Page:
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President Joe Biden Discusses First Year Record, Agenda For 2022 In First News Conference In 10 Months

President Joe Biden escalated his partisan rhetoric on January 19 during his first news conference in 10 months, laying the blame for his stalled agenda at the feet of Republicans and suggesting on the eve of his first anniversary that he has been surprised by their intransigence. “I honest to God don’t know what they’re for,” Biden said at one point during his nearly two-hour exchange with reporters. “What is their agenda?” He said the Republican Party is thoroughly cowed by former president Donald Trump. “Did you ever think that one man out of office could intimidate an entire party where they’re unwilling to take any vote?” Biden asked.

The shift intensified a harsher tone that President Joe Biden has taken this year toward Republicans, starting with an address commemorating the January 6 Capitol assault and continuing in Georgia last week with a blistering address suggesting that those who do not support the current voting rights bills will be remembered in history alongside such notorious racists as Jefferson Davis, the leader of the Confederacy. The sharp critique represents a major shift from Biden’s message during the presidential campaign when he said that Republicans would have an “epiphany” and that partisan gridlock would ease if he took office. And it signals a shift from an inaugural year focused on congressional action to a hard-fought election year with control of Congress at stake.

President Joe Biden also offered unvarnished thoughts about Russia’s intentions toward Ukraine, suggesting that President Vladimir Putin would probably invade the country. He suggested the US response would be different if Moscow launches a “minor incursion” vs. a massive ground invasion, causing a furor that quickly prompted the White House to clarify that he was distinguishing a military and non-military assault. The President also made news by confirming rumors that he plans to break up his roughly $2 trillion social welfare and climate legislation, called the Build Back Better package, into smaller bills.

The roughly two-hour exchange was much longer than expected or typical for a presidential news conference, and President Joe Biden called on far more reporters than he usually does. He joked about staying there for hours and even suggested that the journalists keep their questions short so he could answer more of them. Biden gave the news conference in a moment when his polls are falling and he faces a nation that is exhausted by a lingering pandemic and economic uncertainty.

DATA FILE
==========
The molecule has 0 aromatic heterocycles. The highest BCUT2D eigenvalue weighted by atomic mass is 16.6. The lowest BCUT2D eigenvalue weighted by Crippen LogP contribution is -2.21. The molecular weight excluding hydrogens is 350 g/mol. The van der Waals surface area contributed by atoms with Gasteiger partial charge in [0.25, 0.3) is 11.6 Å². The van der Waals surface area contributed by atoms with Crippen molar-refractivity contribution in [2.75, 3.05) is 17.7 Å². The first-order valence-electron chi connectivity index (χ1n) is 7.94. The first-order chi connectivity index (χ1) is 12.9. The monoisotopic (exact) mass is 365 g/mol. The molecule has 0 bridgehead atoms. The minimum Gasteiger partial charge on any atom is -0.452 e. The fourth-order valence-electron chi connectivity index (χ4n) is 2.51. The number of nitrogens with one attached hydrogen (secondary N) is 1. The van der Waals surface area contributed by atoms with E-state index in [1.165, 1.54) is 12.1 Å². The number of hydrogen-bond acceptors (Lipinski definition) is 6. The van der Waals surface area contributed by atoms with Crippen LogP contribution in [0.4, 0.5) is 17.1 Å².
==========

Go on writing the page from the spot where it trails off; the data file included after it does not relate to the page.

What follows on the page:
A recent Gallup poll showed that just 40 percent of Americans approve of the job that President Joe Biden is doing, while 56 percent disapproved. That’s the lowest rating for any recent president at their one-year mark, aside from Trump, whose rating was a few points lower. He noted several times that the country is not where he had hoped and expected it to be. When asked if he’s done a good job unifying Americans he gave a nuanced answer. “The answer is, based on some of the stuff we’ve got done, I’d say yes,” Biden said. “But it’s not nearly unified as it should be. Biden telegraphed that he will spend more time traveling the country and talking to voters and less time embroiled in prolonged negotiations with Congress. “The public doesn’t want me to be the president-senator,” said Biden, who spent 36 years in the Senate before becoming Barack Obama’s vice president. “They want me to be the president and let senators be senators.”

The President’s January 19 news conference took on greater significance than usual because it came on the eve of the anniversary of his first full year in office and also a moment when many of Joe Biden’s plans face turbulence. In what appeared to be a carefully calculated message, he repeatedly excoriated Republicans, accusing them of having no goal except opposing him, no leader except Trump, and no agenda at all. “I did not anticipate that there would be such a stalwart effort to make sure that the most important thing was to make sure Biden didn’t get anything done,” he said. “What are Republicans for? What are they for? Name me one thing they are for.”

Matthew Rosehttp://ourpolitics.net
Matt studies and analyzes politics at all levels. He is the creator of OurPolitics.net, a scholarly resource exploring political trends, political theory, political economy, philosophy, and more. He hopes that his articles can encourage more people to gain knowledge about politics and understand the impact that public policy decisions have on their lives. Matt is also involved in the preservation of recorded sound through IASA International Bibliography of Discographies, and is an avid record collector.

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